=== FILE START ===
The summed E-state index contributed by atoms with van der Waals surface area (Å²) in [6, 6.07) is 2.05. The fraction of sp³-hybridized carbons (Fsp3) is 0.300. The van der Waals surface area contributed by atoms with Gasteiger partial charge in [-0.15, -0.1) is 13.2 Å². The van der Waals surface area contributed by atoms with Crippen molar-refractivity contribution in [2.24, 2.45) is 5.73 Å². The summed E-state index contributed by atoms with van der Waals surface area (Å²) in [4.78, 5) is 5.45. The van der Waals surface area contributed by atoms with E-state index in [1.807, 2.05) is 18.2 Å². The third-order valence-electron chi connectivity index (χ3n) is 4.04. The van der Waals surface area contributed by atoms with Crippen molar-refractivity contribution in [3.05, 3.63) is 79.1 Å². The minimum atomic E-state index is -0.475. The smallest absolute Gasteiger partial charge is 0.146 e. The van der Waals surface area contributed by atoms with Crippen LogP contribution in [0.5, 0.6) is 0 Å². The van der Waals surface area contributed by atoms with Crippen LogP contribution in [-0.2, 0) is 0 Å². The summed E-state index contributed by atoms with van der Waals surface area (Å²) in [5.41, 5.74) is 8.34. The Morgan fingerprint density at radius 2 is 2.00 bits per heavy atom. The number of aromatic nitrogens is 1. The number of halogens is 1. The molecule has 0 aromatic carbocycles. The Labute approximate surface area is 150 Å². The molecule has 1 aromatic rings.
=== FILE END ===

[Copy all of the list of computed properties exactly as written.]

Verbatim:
The summed E-state index contributed by atoms with van der Waals surface area (Å²) in [6, 6.07) is 2.05. The fraction of sp³-hybridized carbons (Fsp3) is 0.300. The van der Waals surface area contributed by atoms with Gasteiger partial charge in [-0.15, -0.1) is 13.2 Å². The van der Waals surface area contributed by atoms with Crippen molar-refractivity contribution in [2.24, 2.45) is 5.73 Å². The summed E-state index contributed by atoms with van der Waals surface area (Å²) in [4.78, 5) is 5.45. The van der Waals surface area contributed by atoms with E-state index in [1.807, 2.05) is 18.2 Å². The third-order valence-electron chi connectivity index (χ3n) is 4.04. The van der Waals surface area contributed by atoms with Crippen molar-refractivity contribution in [3.05, 3.63) is 79.1 Å². The minimum atomic E-state index is -0.475. The smallest absolute Gasteiger partial charge is 0.146 e. The van der Waals surface area contributed by atoms with Crippen LogP contribution in [0.5, 0.6) is 0 Å². The van der Waals surface area contributed by atoms with Crippen LogP contribution in [-0.2, 0) is 0 Å². The summed E-state index contributed by atoms with van der Waals surface area (Å²) in [5.41, 5.74) is 8.34. The Morgan fingerprint density at radius 2 is 2.00 bits per heavy atom. The number of aromatic nitrogens is 1. The number of halogens is 1. The molecule has 0 aromatic carbocycles. The Labute approximate surface area is 150 Å². The molecule has 1 aromatic rings.